BEIJING, Oct. 10 (China Daily/Xinhua)-- China's top
Communist Party officials at a plenary meeting in Beijing are expected to adopt
the "11th five-year plan" for economic and social development from 2006-2020,
which will center on more even wealth distribution among its citizens.
The concept of "scientific
development," first put forward by President Hu Jintao, will be enshrined into
the plan. Beijing is also calling for the building of a society that will
improve the lives of millions of farmers and poor urban dwellers currently left
out of the country's economic boom, and therefore eradicating the roots of
social unrest, observers said.
Despite the Party awoken to the inequity concern, it
is unclear what can be done to help the poor. Some economists have said China is
witnessing a stage of economic development in which many people are going to be
left behind, raising the danger of unrest.
An editorial in the The People¡¯s Daily Saturday noted
that life had improved for all classes of Chinese society, including farmers, as
a result of the changes. But problems have cropped up in the past two years, it
said, adding that China must make "macroeconomic adjustments" in the next stage
so the machine runs more smoothly.
The new Five-Year growth roadmap, is expected to put
greater emphasis on sustainable but relatively fast, non-wasteful and
President Hu Jintao, who is general secretary of the
ruling Party, has chaired the crucial meeting.
The scientific development concept will become the
guiding theory for building a "harmonious society," said Yan Shuhan, a professor
with the Central Party School.
They are discussing the country's five-year
development plan, with the view of seeking "sustainable, healthy, co-ordinated
and rapid development," Yan said.
The focus of the proposed five-year plan indicates
the Party and the Government have awoken to the problems with the model of
growth China has been following for the past 27 years since economic reforms
were launched in 1978. China has relied largely on manufacturing low value added
products for other countries, using its land, natural resources and labor, the
Xinhua news agency said.
It should instead move towards the model adopted by
developed countries -- depending more on technological innovations and less on
resources and labor for growth, it said.
Over the years, government coffers and state-run
banks have funded many viable infrastructure projects, but also unworthy ones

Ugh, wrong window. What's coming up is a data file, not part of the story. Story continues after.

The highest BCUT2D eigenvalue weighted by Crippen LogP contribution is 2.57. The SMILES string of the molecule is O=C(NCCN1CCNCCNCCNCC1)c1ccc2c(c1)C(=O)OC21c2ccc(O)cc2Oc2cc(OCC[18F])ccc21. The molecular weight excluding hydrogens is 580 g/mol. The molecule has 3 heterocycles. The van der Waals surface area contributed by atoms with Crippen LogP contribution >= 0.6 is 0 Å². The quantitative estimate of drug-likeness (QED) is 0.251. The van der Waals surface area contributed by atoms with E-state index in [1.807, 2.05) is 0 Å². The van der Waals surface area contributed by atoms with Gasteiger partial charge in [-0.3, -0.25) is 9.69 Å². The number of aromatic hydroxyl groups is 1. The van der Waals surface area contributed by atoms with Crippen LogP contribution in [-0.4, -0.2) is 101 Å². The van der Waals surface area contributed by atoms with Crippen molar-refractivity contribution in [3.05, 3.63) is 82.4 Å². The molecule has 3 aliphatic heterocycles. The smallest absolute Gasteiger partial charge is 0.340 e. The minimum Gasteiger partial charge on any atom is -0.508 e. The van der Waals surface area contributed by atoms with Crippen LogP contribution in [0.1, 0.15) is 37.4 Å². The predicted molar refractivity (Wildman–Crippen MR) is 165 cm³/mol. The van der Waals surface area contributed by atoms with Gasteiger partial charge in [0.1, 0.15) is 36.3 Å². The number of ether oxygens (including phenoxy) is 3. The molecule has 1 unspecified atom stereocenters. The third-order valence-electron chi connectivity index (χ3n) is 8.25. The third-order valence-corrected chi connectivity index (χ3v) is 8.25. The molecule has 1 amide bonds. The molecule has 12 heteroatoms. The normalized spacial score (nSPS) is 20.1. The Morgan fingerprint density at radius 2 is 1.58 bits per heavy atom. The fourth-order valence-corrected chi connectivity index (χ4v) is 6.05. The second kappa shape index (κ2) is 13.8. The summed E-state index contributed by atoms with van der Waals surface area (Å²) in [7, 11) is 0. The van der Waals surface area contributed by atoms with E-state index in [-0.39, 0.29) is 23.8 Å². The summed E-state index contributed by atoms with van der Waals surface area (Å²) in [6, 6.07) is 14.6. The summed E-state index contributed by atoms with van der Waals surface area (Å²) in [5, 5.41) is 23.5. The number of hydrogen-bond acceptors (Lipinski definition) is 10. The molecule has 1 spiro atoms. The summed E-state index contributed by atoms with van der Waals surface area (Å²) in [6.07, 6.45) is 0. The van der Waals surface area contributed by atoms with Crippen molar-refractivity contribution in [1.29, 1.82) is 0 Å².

such as city plazas and high-tech parks that remain empty.
Corruption and lack of accountability played a big
part in the wasteful spending as local officials are able to pocket kickbacks
from developers and others, and face little reprimand for pushing through
Such "blind" investment has led to a waste in
resources such as steel and energy, causing prices to shoot up and raising fears
of a depletion of resources.
This has also led to large-scale environmental
degradation, with many of China's rivers and lakes polluted and many Chinese
cities blanketed with filthy air.
The model of growth adopted, which has placed the
emphasis on China's coastal regions, has also created a serious income gap
between urban and rural areas, with a majority of the rural population falling
far behind in living standards as compared to city dwellers.
Unless farmers' incomes rise, it is feared China will
not be able to continue growing at the current rapid pace of more than 9 percent
The next five years is a "golden development period"
but also fraught with challenges, Xinhua said.
Zheng Xinli, deputy director of the Central Policy
Research Office, attributed China's growth to the huge investment and excessive
consumption of natural resources.
Growth must be achieved through scientific progress
and improvement in laborers' quality, Zheng said.
From 1979 to 2004, China's economy grew by a
blistering 9.4 per cent annual average, making it the sixth largest economy in
the world. However, China's consumption of natural resources is alarming: its
gross domestic product accounts for 4 per cent of the world, while its
consumption of water accounts for 15 per cent of the world, steel for 28 per
cent and cement for 50 per cent. Enditem